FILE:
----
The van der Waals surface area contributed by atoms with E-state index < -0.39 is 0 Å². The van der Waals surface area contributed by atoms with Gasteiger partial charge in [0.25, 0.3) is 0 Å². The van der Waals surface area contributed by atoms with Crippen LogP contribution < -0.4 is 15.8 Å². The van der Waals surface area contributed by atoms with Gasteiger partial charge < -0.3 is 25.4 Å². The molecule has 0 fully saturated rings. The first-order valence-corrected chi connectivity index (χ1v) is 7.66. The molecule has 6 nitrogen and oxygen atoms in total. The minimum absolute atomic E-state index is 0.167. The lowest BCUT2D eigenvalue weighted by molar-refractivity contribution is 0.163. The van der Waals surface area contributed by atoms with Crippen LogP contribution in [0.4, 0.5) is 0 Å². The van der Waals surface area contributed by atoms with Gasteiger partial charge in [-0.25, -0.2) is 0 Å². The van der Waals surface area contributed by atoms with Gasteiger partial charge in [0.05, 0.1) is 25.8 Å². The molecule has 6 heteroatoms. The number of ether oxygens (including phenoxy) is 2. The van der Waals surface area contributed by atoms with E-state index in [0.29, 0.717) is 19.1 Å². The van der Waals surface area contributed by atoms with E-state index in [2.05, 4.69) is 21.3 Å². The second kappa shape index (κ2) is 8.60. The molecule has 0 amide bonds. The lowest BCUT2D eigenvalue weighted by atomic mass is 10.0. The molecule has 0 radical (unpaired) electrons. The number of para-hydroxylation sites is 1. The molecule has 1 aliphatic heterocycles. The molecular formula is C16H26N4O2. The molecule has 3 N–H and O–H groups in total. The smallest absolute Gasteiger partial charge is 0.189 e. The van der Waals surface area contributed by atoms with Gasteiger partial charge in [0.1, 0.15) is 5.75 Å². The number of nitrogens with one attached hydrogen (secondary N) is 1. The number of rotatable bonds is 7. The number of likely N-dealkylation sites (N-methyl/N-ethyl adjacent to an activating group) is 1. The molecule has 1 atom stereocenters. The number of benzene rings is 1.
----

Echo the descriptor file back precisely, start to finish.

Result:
The van der Waals surface area contributed by atoms with E-state index < -0.39 is 0 Å². The van der Waals surface area contributed by atoms with Gasteiger partial charge in [0.25, 0.3) is 0 Å². The van der Waals surface area contributed by atoms with Crippen LogP contribution < -0.4 is 15.8 Å². The van der Waals surface area contributed by atoms with Gasteiger partial charge < -0.3 is 25.4 Å². The molecule has 0 fully saturated rings. The first-order valence-corrected chi connectivity index (χ1v) is 7.66. The molecule has 6 nitrogen and oxygen atoms in total. The minimum absolute atomic E-state index is 0.167. The lowest BCUT2D eigenvalue weighted by molar-refractivity contribution is 0.163. The van der Waals surface area contributed by atoms with Crippen LogP contribution in [0.4, 0.5) is 0 Å². The van der Waals surface area contributed by atoms with Gasteiger partial charge in [-0.25, -0.2) is 0 Å². The van der Waals surface area contributed by atoms with Gasteiger partial charge in [0.05, 0.1) is 25.8 Å². The molecule has 6 heteroatoms. The number of ether oxygens (including phenoxy) is 2. The van der Waals surface area contributed by atoms with E-state index in [0.29, 0.717) is 19.1 Å². The van der Waals surface area contributed by atoms with E-state index in [2.05, 4.69) is 21.3 Å². The second kappa shape index (κ2) is 8.60. The molecule has 0 amide bonds. The lowest BCUT2D eigenvalue weighted by atomic mass is 10.0. The molecule has 0 radical (unpaired) electrons. The number of para-hydroxylation sites is 1. The molecule has 1 aliphatic heterocycles. The molecular formula is C16H26N4O2. The molecule has 3 N–H and O–H groups in total. The smallest absolute Gasteiger partial charge is 0.189 e. The van der Waals surface area contributed by atoms with Gasteiger partial charge in [0.1, 0.15) is 5.75 Å². The number of nitrogens with one attached hydrogen (secondary N) is 1. The number of rotatable bonds is 7. The number of likely N-dealkylation sites (N-methyl/N-ethyl adjacent to an activating group) is 1. The molecule has 1 atom stereocenters. The number of benzene rings is 1.